Tom could make.  He always had the nagging worry that the Manager would
increase his profit margin by manning the concession stand himself.
The last two employees in Tom's position had been let go for no given
reason... it seemed only a matter of time before the same thing
happened to him.  But the Manager strolled out of the second theater
with a broad grin, revealing his cutting overbite.

"I don't know why," the Manager exclaimed, "but they love it!"

"Most of them are from the 'Ed 9 Film Society,'" Tom replied.  "By the
way, I need to restock."

"I brought three boxes up already -- they're by the stairs.  And once
you're done with that whatever else needs to be done out here, you can
go home early!"

"A whole five minutes?" Tom muttered, almost inaudibly.  "Whatever
shall I do with my time?"

The Manager swung his hands apart and then together in loud clap, as he
always did to change the subject.  "By the way, your mother called.
She said to call her back immediately."

"When did she call?"

The Manager leveled a mischievous stare at Tom and quoted the
following: "'He tampered in God's domain!'"

"But that was seventy minutes ago!"  The closing line, in fact, of
"Bride of the Monster".  Woodian dialog had become part of Tom's
internal clock.  "Why didn't you say anything?"

"I had to give Neoldner a hand threading 'Plan 9', and I forgot all
about it.  Sorry!"

Tom heard Criswell begin his parting words, figured to hell with it,
and abandoned his post in order to use the phone in the employee's
lounge.  It had been a storage room until just recently, when the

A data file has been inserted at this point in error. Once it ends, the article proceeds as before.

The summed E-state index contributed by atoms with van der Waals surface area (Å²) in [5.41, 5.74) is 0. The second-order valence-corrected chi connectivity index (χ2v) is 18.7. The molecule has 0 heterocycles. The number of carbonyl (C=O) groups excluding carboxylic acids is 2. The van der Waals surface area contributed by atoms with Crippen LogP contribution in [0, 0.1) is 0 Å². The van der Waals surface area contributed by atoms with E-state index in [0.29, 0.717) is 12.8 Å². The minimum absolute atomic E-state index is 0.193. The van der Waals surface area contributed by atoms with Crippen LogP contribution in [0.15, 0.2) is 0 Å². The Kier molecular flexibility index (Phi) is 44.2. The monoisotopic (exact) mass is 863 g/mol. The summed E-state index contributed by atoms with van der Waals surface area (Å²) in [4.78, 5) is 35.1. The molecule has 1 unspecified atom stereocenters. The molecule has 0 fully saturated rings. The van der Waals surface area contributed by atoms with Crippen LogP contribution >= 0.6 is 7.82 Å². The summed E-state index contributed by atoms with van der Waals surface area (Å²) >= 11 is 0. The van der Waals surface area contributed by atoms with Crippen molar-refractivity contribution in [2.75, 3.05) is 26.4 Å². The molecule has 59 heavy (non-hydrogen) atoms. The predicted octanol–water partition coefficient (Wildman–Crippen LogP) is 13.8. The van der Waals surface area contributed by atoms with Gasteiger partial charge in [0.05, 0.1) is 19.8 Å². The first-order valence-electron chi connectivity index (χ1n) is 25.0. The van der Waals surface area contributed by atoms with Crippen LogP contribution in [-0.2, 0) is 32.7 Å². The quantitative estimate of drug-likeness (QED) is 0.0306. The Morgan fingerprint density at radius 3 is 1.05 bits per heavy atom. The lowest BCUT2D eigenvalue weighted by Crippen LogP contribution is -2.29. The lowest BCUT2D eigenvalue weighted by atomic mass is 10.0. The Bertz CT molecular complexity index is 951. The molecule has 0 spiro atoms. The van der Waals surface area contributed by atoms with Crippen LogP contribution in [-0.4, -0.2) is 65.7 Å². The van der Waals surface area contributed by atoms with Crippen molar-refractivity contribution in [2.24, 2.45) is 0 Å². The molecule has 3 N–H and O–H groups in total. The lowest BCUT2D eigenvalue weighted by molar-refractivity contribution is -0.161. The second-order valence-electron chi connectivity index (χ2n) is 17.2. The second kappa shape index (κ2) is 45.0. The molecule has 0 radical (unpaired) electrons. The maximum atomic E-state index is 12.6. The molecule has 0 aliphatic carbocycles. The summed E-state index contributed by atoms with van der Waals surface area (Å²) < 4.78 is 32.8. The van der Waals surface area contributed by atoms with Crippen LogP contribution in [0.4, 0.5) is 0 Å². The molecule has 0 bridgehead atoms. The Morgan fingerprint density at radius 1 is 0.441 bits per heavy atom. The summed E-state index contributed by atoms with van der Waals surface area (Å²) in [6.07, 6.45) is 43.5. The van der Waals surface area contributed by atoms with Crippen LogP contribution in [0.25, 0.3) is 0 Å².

Manager had redecorated it with a host of kitschy sale items from Osco.
 Good intentions, perhaps, but the room was only big enough for two
people to begin with, and a hypothetical third could only find space
through acts of physical intimacy which would have been rendered
impossible by the decor.  He dialed home and his mother answered
immediately, showering him with motherly affection and gratitude that
he was safe and babbling on about some catastrophe that had just
occurred.

"What, mom?  Mom, what?!  Mom!  What?!"  Tom repeated his request in
several permutations until he finally received the coherent message
that had so shaken his mother:  his cousin Kurt had gone missing.

Tom pondered this for a moment.

"And...?"


3. Meanwhile, back at the ranch...
"Voyaging through the strange seas of Thought, alone."
-- Wordsworth


Justin Nelson, Jr., pounded the last of the stakes of his new cattle
pen into the dry dirt.  Like sentinels, they sprouted in a line from
the barn, swerved north of the stream, veered at a right angle for the
stump, and followed Justin to where he stood.  The cross-beams
remained, after which he'd finally be done.

He took a white handkerchief from his shirt pocket and wiped his
forehead.  The task had been lengthened considerably, although Justin
refused to admit it, by incessant thinking, an activity which often
stopped him with his hammer in mid-swing.  But now, he would soon be
able to think all he wanted from the comfort of his porch as the cattle
wandered from shade to shade.  After he bought some cattle, he reminded
himself.  Or sheep.  He could never decide which.

Under an entirely blue vault of sky, Justin felt something pass between
himself and the morning sun.  His leathered face turned up to see
nothing but ubiquitous light, curving toward him in all directions.  He
arched his aging back, feeling the popping and hating it more than
usual, before wiping his neck and replacing the handkerchief.  He had
that feeling that he'd better drink something and sit down or he'd end
up in that damn hospital again.  Twice last year, whether he needed it
or not, he went in for a check-up, and twice a year, some intern
treated him like the village idiot.  Truth be told, everyone who knew
about him had treated him that way for nearly eleven years, except his
niece.  With a sigh escaping from the bellows of his withering chest,
Justin shuffled back to the porch he had added onto his small two-room
home.  In the distance, a plume of dust was billowing off the road.
Mail truck.  Must be time for breakfast.  About time I ate something.